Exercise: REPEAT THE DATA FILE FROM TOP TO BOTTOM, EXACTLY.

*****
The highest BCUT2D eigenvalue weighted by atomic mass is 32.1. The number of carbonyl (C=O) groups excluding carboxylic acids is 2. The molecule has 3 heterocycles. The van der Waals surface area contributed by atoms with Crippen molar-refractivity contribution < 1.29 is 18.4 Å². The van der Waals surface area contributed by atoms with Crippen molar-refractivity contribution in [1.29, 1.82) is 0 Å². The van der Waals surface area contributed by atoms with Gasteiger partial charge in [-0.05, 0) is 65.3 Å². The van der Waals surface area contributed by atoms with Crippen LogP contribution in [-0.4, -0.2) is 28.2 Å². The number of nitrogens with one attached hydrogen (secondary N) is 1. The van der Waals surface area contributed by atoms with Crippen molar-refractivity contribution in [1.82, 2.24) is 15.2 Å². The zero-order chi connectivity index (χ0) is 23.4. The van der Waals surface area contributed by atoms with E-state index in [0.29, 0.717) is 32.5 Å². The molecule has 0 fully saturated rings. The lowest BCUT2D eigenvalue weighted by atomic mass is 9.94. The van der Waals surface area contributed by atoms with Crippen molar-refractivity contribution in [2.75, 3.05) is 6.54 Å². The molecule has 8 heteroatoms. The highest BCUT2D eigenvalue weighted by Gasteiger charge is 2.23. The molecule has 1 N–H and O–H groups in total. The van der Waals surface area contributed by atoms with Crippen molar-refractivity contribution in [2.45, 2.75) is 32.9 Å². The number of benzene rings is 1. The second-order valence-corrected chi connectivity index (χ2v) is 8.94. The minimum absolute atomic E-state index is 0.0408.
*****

The highest BCUT2D eigenvalue weighted by atomic mass is 32.1. The number of carbonyl (C=O) groups excluding carboxylic acids is 2. The molecule has 3 heterocycles. The van der Waals surface area contributed by atoms with Crippen molar-refractivity contribution < 1.29 is 18.4 Å². The van der Waals surface area contributed by atoms with Crippen molar-refractivity contribution in [1.29, 1.82) is 0 Å². The van der Waals surface area contributed by atoms with Gasteiger partial charge in [-0.05, 0) is 65.3 Å². The van der Waals surface area contributed by atoms with Crippen LogP contribution in [-0.4, -0.2) is 28.2 Å². The number of nitrogens with one attached hydrogen (secondary N) is 1. The van der Waals surface area contributed by atoms with Crippen molar-refractivity contribution in [1.82, 2.24) is 15.2 Å². The zero-order chi connectivity index (χ0) is 23.4. The van der Waals surface area contributed by atoms with E-state index in [0.29, 0.717) is 32.5 Å². The molecule has 0 fully saturated rings. The lowest BCUT2D eigenvalue weighted by atomic mass is 9.94. The van der Waals surface area contributed by atoms with Crippen molar-refractivity contribution in [2.75, 3.05) is 6.54 Å². The molecule has 8 heteroatoms. The highest BCUT2D eigenvalue weighted by Gasteiger charge is 2.23. The molecule has 1 N–H and O–H groups in total. The van der Waals surface area contributed by atoms with Crippen molar-refractivity contribution in [2.45, 2.75) is 32.9 Å². The number of benzene rings is 1. The second-order valence-corrected chi connectivity index (χ2v) is 8.94. The minimum absolute atomic E-state index is 0.0408.